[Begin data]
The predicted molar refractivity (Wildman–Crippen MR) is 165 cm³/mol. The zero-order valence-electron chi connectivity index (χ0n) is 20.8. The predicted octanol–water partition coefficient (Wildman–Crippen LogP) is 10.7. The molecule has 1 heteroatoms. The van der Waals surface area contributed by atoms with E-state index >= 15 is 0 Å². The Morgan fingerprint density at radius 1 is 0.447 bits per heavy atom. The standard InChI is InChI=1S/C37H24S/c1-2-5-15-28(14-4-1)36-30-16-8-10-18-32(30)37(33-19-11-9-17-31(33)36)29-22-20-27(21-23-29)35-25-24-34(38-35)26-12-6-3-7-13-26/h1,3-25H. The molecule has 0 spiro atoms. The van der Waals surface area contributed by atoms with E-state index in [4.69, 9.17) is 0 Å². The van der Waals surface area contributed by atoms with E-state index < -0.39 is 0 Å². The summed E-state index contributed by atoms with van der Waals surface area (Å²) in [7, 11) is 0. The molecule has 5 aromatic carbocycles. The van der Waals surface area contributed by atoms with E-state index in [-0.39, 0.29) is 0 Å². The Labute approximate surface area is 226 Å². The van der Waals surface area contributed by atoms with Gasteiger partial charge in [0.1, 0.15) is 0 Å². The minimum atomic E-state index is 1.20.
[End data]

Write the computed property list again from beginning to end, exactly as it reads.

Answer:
The predicted molar refractivity (Wildman–Crippen MR) is 165 cm³/mol. The zero-order valence-electron chi connectivity index (χ0n) is 20.8. The predicted octanol–water partition coefficient (Wildman–Crippen LogP) is 10.7. The molecule has 1 heteroatoms. The van der Waals surface area contributed by atoms with E-state index >= 15 is 0 Å². The Morgan fingerprint density at radius 1 is 0.447 bits per heavy atom. The standard InChI is InChI=1S/C37H24S/c1-2-5-15-28(14-4-1)36-30-16-8-10-18-32(30)37(33-19-11-9-17-31(33)36)29-22-20-27(21-23-29)35-25-24-34(38-35)26-12-6-3-7-13-26/h1,3-25H. The molecule has 0 spiro atoms. The van der Waals surface area contributed by atoms with E-state index in [4.69, 9.17) is 0 Å². The van der Waals surface area contributed by atoms with E-state index < -0.39 is 0 Å². The summed E-state index contributed by atoms with van der Waals surface area (Å²) in [7, 11) is 0. The molecule has 5 aromatic carbocycles. The van der Waals surface area contributed by atoms with E-state index in [-0.39, 0.29) is 0 Å². The Labute approximate surface area is 226 Å². The van der Waals surface area contributed by atoms with Gasteiger partial charge in [0.1, 0.15) is 0 Å². The minimum atomic E-state index is 1.20.